Friday, December 16, 2005


Part The First

Like Odysseus, I too have embarked on a journey to strange lands. Like Odysseus, I too have seen things that defy human logic. Unlike Odysseus, I have not slept with a bunch of himbos while my poor boyfriend sat at home besieged by hairy suitors. Some people have all the fun.



Maybe it'll sink in if I type it enough times...

I will not subject myself to mindless testosterone-fests on the outside chance Karl Urban will take his shirt off.
I will not subject myself to mindless testosterone-fests on the outside chance Karl Urban will take his shirt off.
I will not subject myself to mindless testosterone-fests on the outside chance Karl Urban will take his shirt off.
I will not subject myself to...

Oh, who am I kidding.

On a related note: The sense of accomplishment I got after locating the above picture is just about the only positive experience I had in relation to this piece of dreck.


Corpse Bride

That's more like it.

I used to be a big fan of Tim Burton's Gothic stylings - his Batman movies, "Beetlejuice" and "Edward Scissorhands" are old favorites of mine. But aside from "Big Fish", I can't think of any recent releases of his that actually interested me. "Planet of the Apes"? "Sleepy Hollow"? "Charlie and the Chocolate Factory"? Uh-uh, and a big HELL NO to the last one.

"Corpse Bride", based on what little I knew of it before I saw the movie, seemed to be a return to Burton's roots: dark, surreal fantasy with a touch of twisted humor. Interestingly, while Burton always wore his Gothic/Victorian influences on his sleeve, I think this is the first movie he ever made that was set in the corresponding time period.

Victor, son of a nouveau riche family, has been roped into an arranged marriage with a woman he's never met. Victoria, his intended bride, is a member of an aristocratic family that has fallen on hard times, and is desperately concealing its destitution from the rest of society; Victoria's parents hope that the marriage will bring fresh money into their pockets. Fortunately, it's love at first sight for our young couple. Unfortunately, Victor keeps messing up his wedding vows - which, in Victorian society, was a bit more than "Baby you so fine, I wanna make ya mine". He wanders out into the woods and manages a perfect recitation... only to unknowingly marry the Corpse Bride, a woman who was murdered while waiting for her lover. Since Victor is technically her husband, there's not much he can do, as the Bride drags him "downstairs" where a whole host of skeletons and dead bodies sing and dance and play jazz (overall, they're more lively than the living, a recurring theme in Burton's work). Meanwhile, Victoria's parents waste no time in setting her up with another nobleman - whose intentions are much darker than Victor's.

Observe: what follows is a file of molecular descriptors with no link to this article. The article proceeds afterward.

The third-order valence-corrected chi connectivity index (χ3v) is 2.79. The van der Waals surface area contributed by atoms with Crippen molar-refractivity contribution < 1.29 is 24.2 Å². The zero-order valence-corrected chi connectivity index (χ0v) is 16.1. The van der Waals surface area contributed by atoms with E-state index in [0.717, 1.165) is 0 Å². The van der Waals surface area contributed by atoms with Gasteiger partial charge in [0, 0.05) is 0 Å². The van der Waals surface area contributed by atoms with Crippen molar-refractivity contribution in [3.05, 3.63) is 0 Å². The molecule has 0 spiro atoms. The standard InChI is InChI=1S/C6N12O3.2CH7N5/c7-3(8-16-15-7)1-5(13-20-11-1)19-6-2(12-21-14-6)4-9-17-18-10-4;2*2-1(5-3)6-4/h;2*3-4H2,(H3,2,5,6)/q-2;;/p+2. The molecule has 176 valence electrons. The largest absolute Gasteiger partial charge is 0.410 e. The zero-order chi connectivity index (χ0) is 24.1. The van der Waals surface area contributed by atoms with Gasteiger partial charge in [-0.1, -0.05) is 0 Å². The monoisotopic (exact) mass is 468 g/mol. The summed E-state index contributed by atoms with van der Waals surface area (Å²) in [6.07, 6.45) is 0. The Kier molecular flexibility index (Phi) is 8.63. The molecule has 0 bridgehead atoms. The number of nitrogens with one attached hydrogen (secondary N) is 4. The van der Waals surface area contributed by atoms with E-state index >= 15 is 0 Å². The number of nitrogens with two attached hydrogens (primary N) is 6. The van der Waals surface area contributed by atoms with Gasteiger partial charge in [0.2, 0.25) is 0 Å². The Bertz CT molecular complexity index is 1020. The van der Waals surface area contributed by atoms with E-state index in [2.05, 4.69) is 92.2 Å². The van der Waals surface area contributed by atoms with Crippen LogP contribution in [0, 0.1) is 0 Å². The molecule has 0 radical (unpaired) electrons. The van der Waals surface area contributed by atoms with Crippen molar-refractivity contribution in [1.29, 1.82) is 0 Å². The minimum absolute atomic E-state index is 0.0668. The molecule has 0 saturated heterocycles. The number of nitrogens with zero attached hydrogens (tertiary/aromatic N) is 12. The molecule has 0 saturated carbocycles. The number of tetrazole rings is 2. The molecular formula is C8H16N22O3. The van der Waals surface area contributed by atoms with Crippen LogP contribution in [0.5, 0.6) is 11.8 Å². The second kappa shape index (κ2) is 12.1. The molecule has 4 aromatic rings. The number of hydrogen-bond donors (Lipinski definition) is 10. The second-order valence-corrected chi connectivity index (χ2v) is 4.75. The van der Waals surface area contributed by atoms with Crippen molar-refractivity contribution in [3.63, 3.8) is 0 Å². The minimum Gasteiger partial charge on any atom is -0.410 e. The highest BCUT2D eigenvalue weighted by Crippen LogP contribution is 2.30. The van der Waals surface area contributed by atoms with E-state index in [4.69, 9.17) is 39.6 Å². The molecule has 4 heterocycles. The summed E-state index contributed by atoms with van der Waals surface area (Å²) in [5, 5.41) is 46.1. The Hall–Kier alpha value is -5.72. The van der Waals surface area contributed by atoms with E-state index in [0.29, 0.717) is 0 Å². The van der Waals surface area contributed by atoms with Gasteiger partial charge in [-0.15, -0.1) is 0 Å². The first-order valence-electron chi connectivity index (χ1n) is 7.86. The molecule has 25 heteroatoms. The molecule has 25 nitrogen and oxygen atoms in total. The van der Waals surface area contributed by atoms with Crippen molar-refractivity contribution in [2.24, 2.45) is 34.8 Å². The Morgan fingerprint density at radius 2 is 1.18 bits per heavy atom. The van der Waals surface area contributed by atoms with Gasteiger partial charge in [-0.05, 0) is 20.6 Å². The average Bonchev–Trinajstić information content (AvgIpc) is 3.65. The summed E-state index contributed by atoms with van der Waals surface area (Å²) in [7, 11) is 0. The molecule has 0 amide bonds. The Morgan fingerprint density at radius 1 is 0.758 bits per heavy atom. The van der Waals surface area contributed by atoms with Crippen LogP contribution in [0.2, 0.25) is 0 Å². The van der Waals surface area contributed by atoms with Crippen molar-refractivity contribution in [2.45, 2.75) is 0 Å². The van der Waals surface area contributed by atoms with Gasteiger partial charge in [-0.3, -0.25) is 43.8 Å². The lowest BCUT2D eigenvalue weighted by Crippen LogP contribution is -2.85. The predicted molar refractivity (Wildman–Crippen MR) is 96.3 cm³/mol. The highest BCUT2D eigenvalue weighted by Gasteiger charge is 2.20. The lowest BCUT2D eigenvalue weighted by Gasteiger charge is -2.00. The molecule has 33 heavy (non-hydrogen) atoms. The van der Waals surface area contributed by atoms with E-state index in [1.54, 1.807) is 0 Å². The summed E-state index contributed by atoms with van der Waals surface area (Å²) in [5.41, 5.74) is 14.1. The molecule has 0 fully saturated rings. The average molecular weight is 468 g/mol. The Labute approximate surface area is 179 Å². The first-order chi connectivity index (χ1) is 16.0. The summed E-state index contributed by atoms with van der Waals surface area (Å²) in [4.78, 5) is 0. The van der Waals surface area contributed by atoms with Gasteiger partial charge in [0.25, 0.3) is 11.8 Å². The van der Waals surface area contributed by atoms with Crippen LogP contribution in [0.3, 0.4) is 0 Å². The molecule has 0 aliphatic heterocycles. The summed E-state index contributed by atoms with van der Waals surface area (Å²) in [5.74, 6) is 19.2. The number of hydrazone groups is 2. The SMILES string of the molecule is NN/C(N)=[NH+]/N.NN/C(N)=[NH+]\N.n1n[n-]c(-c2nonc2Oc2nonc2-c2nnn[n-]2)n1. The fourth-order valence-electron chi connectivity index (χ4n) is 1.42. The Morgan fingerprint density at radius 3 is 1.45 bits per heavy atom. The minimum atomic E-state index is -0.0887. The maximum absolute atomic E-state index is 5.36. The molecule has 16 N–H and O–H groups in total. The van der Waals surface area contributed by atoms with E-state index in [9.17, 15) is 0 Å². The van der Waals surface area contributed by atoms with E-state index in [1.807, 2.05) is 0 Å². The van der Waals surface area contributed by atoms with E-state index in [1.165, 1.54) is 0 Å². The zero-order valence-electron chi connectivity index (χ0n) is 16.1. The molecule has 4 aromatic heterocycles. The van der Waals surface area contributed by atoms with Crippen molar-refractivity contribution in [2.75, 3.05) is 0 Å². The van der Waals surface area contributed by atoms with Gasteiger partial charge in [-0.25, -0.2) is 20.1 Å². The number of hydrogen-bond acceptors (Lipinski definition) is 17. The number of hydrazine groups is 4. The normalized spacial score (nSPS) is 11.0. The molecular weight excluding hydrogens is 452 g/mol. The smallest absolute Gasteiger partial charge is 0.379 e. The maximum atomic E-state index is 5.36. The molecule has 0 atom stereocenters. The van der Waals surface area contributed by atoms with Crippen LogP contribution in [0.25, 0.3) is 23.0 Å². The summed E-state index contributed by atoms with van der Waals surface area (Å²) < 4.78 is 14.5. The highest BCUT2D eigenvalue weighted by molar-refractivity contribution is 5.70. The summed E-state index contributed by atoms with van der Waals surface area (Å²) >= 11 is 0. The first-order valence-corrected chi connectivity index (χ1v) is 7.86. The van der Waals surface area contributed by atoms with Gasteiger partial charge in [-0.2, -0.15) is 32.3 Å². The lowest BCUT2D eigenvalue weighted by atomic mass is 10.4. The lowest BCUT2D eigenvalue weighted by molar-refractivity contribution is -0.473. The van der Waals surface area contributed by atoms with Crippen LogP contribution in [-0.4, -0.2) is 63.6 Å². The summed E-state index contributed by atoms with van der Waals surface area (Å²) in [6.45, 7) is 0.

For people like myself with an extensive familiarity with Burton's repetoire, "Corpse Bride" might seem a little repetitive in terms of its themes and stylistic choices. The only real departure from Burton formula is the setting. That said, it's a lovely fantasy film, full of catchy musical numbers and beautiful imagery, along with excellent voice acting from Johnny Depp (Victor), Helena Bonham Carter (Emily/The Corpse Bride), Christopher Lee (the pastor) and Michael Gough (Elder Gutknecht) among others. And I love that scene where Burton sets up a potential "Night of the Living Dead" scenario, only to deflate it at the last moment in the most heartwarming way possible.

I have only one minor reservation in recommending this movie: American viewers might have trouble understanding the Victorian setting Burton is so loyal to.


Ferris Bueller's Day Off

I had a rather unusual line of thought about what this movie might represent on the extradiagetic level, but before we get there, I want to talk about the film itself.

In my opinion, you'd need a heart of stone not to love "Ferris Bueller's Day Off". It's one of the best '80s teen rebellion movies I've ever seen, very sweet and full of gleeful optimism - helped in no small part by Matthew Broderick's performance as the adorable and irrepressible Ferris. After cleverly faking an illness, he skips school to spend a day of fun in New York City with his best friend and his girlfriend. Meanwhile, Ferris' principal is determined to catch him at all costs. It's a bit dated, in the sense that everyone behaves in ways that made perfect sense twenty years ago but don't quite echo contemporary reality; however, it's still funny, and it's still easy to get swept up by Ferris' youthful enthusiasm. A must-see movie for anyone looking to experience a bit of the '80s zeitgeist.